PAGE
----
Margaret Cunneen says that a retrial for very minor matters is an ordeal for the victims, witnesses and also the accused.

Rapke speaks of the heartache that he and his staff experience when confronted by a victim of crime who has been worn down by the system.

"I have heard the cries and pleas of victims and their families to put an end to prosecutions, to allow them to close that chapter in their lives and move on. They plead with me fully cognisant that if I accede to their request their tormentors will escape justice," he laments.

Margaret Cunneen suggested public confidence in the courts was being eroded by the perception that the pendulum had swung rather too far in the direction of the protection of the rights of the accused person.

The public she said had "a legitimate right to having criminal activity duly recorded, punished and the offender rehabilitated in his own interests and those of his fellow citizens".

One of her observation really upset the legal establishment. There were even complaints of professional misconduct including one by the late John Marsden.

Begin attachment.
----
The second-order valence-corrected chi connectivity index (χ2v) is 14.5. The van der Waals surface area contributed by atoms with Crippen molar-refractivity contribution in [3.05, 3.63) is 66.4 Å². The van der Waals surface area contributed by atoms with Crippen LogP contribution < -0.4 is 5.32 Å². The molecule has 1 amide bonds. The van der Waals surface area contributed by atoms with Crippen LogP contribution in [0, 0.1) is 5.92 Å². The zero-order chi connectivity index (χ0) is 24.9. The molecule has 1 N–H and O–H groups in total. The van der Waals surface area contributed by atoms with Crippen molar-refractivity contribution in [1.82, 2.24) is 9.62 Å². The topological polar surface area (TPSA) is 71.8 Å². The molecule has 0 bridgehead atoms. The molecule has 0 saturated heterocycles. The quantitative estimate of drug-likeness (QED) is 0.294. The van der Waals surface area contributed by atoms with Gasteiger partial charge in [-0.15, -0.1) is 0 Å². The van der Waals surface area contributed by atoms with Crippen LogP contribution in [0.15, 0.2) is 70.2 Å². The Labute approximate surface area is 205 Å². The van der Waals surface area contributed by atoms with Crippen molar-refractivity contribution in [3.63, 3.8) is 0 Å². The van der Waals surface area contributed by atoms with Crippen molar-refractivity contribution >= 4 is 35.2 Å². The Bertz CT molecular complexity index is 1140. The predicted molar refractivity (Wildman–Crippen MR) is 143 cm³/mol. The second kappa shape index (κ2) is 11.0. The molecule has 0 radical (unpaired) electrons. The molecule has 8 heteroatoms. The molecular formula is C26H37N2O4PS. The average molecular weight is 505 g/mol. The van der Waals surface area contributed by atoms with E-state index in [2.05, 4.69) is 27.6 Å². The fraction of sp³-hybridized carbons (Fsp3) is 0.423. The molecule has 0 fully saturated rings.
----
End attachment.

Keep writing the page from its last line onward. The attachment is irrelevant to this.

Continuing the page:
She said: "There seems to be a fashion, among some in the criminal justice system, for a kind of misplaced altruism that it is somehow a noble thing to assist a criminal to evade conviction."

The solution, Hulls is not more of the same. Let's trust our juries, guided by the trial judge with more of the evidence. Limit the scope of the appeals. It is not so long ago that trials were over in a reasonable period and appeals were not routine.

We need a Royal Commission to examine critically the criminal justice system. The Royal Commissioner would have to be someone who lives in the real world, like Margaret Cunneen — at long last Margaret Cunneen SC.

(It would of course be QC but for that great period of legal reform under the NSW Fahey government. They also turned "solicitors" into "lawyers".)

[This is based on an opinion piece "Keep the peace:learn from Giuliani's tactics" The Australian, 31 October 2008]